Thursday's hearing with Supreme Court nominee Brett Kavanaugh and his accuser, Dr. Christine Blasey Ford, was an almost perfect Rorschach test: Democrats and much of the mainstream media saw Ford's testimony as credible, authentic and emblematic of the mistreatment of women by privileged men. Republicans saw a decent man with an unblemished record being accused of the most heinous criminal acts in a last-minute attempt to derail his confirmation.
I watched the hearings transfixed. I am a conservative who generally supports Kavanaugh's judicial philosophy, but I also believe the GOP bungled this process. I would like to have heard, in person, from Mark Judge, who Ford claims was in the room when the alleged attack took place. I believe it was in everyone's interest -- including Kavanaugh's -- to ask the FBI to reinterview witnesses after the allegations were made.
But we're left to make a judgment without a perfect process. And after listening to both witnesses, I found Kavanaugh's testimony more compelling. That is not what I expected to feel.
Memory is often imperfect, and decades-old memories, even of traumatic events, change over time. My younger sister died when I was 12 years old. I have a vivid memory of the doctor calling to say that my parents should come to the hospital because she was in heart failure. I remember that I was sitting on a swing on the front porch of my apartment building, that I ran down the stairs to our basement apartment to answer the phone. I remember my parents returning later that evening with my sister's clothing in a small paper bag. I can see myself standing on the landing at the top of the stairs as my mother walked in, clutching the bag.
The picture in my mind now is as clear as the day it happened. Except that some of the details are wrong. My memories have conflated some facts. As perfect as the images in my mind may seem, they are inaccurate. The crystal-clear image of my mother clutching the bag as she comes up the stairs is in an apartment we no longer lived in when my sister died. The dress I remember my mother wearing could not have been what she wore. It's a dress I've seen dozens of times in a picture taken years later. I am remembering images I've looked back on hundreds of times, and I've altered some of those memories in the act of recalling them so often. That is the way memory works, and it is why memory is often unreliable.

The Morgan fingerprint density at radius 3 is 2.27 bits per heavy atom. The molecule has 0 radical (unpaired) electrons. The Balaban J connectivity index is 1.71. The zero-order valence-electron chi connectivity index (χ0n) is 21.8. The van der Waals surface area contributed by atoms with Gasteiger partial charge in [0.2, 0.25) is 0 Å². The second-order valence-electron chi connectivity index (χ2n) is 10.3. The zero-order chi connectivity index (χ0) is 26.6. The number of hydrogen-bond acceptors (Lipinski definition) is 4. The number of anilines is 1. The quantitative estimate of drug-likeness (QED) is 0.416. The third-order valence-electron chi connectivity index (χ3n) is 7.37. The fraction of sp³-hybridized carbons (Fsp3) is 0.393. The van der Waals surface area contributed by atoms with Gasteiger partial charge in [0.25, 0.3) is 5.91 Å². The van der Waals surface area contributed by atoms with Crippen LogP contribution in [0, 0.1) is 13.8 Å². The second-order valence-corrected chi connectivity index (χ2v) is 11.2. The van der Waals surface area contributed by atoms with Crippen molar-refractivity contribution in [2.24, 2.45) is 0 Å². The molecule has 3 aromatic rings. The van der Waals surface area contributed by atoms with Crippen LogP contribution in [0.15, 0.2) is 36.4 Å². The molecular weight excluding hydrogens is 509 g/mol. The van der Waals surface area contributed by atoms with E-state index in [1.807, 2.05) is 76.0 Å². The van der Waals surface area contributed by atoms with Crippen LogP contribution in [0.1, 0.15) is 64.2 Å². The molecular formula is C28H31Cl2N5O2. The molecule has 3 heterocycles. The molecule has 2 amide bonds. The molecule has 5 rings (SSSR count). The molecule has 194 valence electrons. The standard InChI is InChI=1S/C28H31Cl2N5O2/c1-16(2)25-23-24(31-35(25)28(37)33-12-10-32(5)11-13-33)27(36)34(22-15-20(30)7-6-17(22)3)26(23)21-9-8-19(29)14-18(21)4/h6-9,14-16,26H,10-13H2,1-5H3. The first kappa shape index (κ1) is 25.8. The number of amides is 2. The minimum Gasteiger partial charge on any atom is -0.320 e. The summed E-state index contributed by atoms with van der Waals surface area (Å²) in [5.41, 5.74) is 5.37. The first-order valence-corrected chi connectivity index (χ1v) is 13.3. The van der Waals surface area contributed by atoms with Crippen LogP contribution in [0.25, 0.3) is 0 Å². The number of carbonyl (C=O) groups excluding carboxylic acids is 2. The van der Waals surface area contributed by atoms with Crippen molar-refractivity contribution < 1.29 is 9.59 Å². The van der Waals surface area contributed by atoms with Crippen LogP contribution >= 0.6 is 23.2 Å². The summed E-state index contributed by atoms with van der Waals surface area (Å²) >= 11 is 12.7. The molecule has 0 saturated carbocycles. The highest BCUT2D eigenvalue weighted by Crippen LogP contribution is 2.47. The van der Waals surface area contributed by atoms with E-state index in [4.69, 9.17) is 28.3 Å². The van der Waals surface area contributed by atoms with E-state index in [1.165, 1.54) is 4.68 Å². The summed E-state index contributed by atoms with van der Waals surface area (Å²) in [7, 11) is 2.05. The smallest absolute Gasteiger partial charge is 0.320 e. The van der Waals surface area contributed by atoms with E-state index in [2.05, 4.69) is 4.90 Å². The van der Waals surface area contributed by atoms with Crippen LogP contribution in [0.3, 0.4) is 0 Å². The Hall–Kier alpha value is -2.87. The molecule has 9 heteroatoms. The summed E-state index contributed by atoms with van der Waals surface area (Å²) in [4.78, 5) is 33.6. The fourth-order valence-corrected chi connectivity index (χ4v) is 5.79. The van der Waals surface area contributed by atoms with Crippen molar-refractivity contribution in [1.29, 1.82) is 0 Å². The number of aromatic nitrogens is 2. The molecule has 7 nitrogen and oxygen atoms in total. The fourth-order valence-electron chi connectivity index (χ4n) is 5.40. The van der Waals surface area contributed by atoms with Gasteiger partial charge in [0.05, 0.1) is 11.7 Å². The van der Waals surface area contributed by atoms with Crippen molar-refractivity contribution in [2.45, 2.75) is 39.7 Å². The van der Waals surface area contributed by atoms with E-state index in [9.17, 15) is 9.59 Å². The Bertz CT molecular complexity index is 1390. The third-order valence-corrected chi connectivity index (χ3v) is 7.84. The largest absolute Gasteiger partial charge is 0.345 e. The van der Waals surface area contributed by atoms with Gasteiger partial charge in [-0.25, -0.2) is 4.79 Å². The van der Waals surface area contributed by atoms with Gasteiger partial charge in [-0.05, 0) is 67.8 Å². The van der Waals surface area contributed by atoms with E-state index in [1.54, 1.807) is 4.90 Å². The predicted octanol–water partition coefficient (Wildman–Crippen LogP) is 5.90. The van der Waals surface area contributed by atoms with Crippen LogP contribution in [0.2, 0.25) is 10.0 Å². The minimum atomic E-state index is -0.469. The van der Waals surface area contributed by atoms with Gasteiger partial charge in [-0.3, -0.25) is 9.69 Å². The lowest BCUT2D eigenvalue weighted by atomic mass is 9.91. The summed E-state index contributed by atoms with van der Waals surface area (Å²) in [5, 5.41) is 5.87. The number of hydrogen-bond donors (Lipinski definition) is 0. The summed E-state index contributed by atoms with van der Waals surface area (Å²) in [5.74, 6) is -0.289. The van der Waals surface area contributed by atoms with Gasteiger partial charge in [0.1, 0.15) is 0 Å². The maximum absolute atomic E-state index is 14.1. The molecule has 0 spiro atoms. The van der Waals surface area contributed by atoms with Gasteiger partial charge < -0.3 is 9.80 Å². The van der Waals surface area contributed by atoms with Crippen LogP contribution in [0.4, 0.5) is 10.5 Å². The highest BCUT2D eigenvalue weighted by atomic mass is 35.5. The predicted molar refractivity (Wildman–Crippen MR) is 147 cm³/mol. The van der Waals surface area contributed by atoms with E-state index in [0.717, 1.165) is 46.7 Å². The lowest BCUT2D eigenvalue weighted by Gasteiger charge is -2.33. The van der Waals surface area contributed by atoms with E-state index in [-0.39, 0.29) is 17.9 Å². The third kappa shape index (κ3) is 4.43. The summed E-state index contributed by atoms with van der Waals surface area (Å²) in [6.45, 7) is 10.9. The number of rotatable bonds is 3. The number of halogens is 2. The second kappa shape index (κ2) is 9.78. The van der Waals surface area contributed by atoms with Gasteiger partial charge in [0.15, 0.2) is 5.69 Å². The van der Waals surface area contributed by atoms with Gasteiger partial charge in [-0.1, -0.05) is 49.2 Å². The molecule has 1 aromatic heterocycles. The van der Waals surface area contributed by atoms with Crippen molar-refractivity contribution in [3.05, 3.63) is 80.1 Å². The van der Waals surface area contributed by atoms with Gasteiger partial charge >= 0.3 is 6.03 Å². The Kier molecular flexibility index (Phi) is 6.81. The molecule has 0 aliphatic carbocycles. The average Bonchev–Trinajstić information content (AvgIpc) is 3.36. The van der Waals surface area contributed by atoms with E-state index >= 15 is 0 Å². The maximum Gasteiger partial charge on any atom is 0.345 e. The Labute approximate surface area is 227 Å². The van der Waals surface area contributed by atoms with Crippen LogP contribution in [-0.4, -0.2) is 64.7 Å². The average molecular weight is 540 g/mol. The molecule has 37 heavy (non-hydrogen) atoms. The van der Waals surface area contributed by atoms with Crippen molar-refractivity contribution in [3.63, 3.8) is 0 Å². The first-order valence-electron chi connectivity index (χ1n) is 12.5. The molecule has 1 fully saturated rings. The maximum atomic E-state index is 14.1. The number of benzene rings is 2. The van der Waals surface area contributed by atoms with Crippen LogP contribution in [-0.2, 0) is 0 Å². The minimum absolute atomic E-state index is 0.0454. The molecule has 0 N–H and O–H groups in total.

Ford's testimony was based entirely on memory. No corroborating witnesses. No evidence to support a timeline or important information, such as how she got to the party in question or how she got home -- over 5 miles away -- at a time when she had no driver's license. All we have to go on is the searing details she provided from memory.
Kavanaugh, on the other hand, can point to sworn statements from those Christine Ford said attended the event. Their statements say they do not recall any such gathering taking place, and in one case, that the supposed witness has never even met Kavanaugh. Kavanaugh also produced contemporaneous calendars that detailed his activities from the time in question, which show him otherwise occupied on the dates the event might have occurred. And we have his unblemished record of more than a quarter century in high-profile jobs, which required six full-field investigations by the FBI and a previous Senate confirmation.
Perhaps I am reacting as a partisan -- though I have been critical of the Trump administration and Trump himself. But I believe Brett Kavanaugh. And if uncorroborated accusations are the new standard to determine who is fit to serve, then our toxic politics have sunk to a new and dangerous low.
Linda Chavez is chair of the Center for Equal Opportunity and a senior fellow at the Niskanen Center.